This is the third post in a series on WordPress security. The story starts when my site was hacked and continued as I diagnosed the hack. In this post I’ll get into how I identified and then cleaned up the malicious code on my site. I’ve never done this before yet I found no good resources on this topic so hopefully this information is useful to those that need to clean up their WordPress site after a hack.
If you have better advice, please add it in the comments; I’m looking to provide the best advice possible.
First of all, let’s get it out of the way. Best practices say the only way to be sure you have a clean site is to do a full reinstall of the site. That requires a fresh install of WordPress, your theme, your plugins, any other software you use AND your WordPress database. I learned this after my site was cleaned so the advice didn’t help me. Not to mention, starting all over and hoping my site will work once you piece it all back together is pretty frightening. With that said my host, Dreamhost, provided guidance and security scans to let me know how my clean up was progressing. If you don’t have a host that can provide help, you’re wise to consider reinstalling or finding a WordPress expert to clean up your site for you.
1. Upgrade, reinstall and remove
In the first post in this series I mentioned that I restored my WordPress site from backups. In my case, I had to do that to get access to the WP admin login. Once your site is running again, you still need to upgrade WordPress and reinstall essential plugins. Notice that plugins need to be reinstalled not just upgraded. Upgrading WordPress is too trivial to describe, just click the “upgrade WordPress” button.
With your WordPress updated turn your attention to your plugins. Take screen shots of your installed plugins as well as those plugins that have settings. The settings should be stored in your database, but I liked having a record of everything before proceeding. With a list of all your plugins, use the administrative console to deactivate and delete all your plugins. Then reinstall your essential plugins.
In my case, my themes were infected and new malicious themes were installed. I removed every theme not in use.
2. Identify malicious code
Now it’s time to understand how extensively your site has been hacked. Dreamhost was good enough to provide a listing of hacked files. I had over 2,700 infected files on my server.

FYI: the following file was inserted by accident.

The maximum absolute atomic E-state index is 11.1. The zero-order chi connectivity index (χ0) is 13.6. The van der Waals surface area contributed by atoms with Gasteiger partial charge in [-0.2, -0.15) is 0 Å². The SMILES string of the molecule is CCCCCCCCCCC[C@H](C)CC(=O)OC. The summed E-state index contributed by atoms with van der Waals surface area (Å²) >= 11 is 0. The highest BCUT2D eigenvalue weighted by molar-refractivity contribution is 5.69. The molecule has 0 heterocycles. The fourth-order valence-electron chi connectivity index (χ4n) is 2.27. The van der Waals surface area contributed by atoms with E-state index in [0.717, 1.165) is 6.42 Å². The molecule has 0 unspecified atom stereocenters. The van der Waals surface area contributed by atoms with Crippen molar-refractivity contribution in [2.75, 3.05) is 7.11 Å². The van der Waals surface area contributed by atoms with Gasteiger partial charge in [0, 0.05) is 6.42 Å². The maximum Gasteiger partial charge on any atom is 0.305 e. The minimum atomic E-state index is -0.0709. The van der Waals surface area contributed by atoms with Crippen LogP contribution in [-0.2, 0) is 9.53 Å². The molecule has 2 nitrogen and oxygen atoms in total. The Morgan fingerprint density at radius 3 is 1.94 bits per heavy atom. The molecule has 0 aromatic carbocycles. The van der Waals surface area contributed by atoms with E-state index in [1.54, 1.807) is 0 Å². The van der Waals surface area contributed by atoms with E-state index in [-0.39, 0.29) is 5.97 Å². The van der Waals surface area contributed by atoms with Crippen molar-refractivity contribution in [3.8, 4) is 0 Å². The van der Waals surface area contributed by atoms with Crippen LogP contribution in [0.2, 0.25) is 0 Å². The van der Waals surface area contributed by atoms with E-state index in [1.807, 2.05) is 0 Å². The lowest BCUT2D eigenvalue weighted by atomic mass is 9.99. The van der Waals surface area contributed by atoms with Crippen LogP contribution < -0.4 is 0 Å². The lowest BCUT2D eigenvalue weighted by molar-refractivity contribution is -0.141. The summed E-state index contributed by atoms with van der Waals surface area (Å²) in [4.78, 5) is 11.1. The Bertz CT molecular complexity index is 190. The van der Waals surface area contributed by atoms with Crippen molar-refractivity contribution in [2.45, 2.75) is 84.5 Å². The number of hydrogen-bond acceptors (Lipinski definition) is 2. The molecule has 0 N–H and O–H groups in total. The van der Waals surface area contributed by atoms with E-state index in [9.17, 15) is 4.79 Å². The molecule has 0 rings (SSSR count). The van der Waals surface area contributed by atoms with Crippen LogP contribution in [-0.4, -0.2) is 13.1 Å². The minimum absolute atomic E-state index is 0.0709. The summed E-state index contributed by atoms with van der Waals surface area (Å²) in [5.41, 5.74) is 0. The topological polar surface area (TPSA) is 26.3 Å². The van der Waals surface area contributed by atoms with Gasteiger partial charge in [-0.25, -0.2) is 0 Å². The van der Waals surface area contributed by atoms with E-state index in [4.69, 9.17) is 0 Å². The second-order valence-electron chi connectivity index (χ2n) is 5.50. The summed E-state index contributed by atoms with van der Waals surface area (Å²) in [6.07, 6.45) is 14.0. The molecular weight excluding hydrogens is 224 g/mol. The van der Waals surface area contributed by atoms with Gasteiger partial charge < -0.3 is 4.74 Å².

[error] I had over 2,700 infected files on my server. [/error]
I used this output to carefully clean up my site. Knowing what was infected was crucial. Had I not have known I would have been stuck and been forced to reinstall WordPress, which I’m told works, but seems scary.
3. Remove unnecessary code
Next, any infected files that you aren’t in use. This will include themes and older versions of your site. Infected themes could be default, those I installed or installed by the hack. I was able to remove the bogus directories with the “rm” command.
rm -r bogustheme1 bogustheme2
Working off the list of infected files, I kept a log of files I was removing. Just keep ticking your way down the list. You’ll likely find that removing unnecessary directories will go a long way in cleaning up your site.
4. Manually remove PHP
After removing the directories you don’t need, you need to go in and surgically remove the infected php files. By this point, the number of infected files remaining should be in the dozens, not thousands. For the remaining files you can manually remove the infection. My infected php files had base64 code at the top of the file. It was easy to remove since it was actually one long line. I used the universal Unix file editor “vi” to edit the files. “vi” is a weird program and insufferable to get accustomed to. You may have better luck with the tools provided by your hosting company.
If you’re tech savvy, you can create a webpage on your WordPress site that will allow you to find all the “base64” files on your site by using these instructions.
Hopefully you site is now clean. The next post will discuss lessons learned from this awful experience.
[important]If you have ideas on how to clean up a hacked WordPress site, offer them in the comments.[/important]
Photo credit: Flickr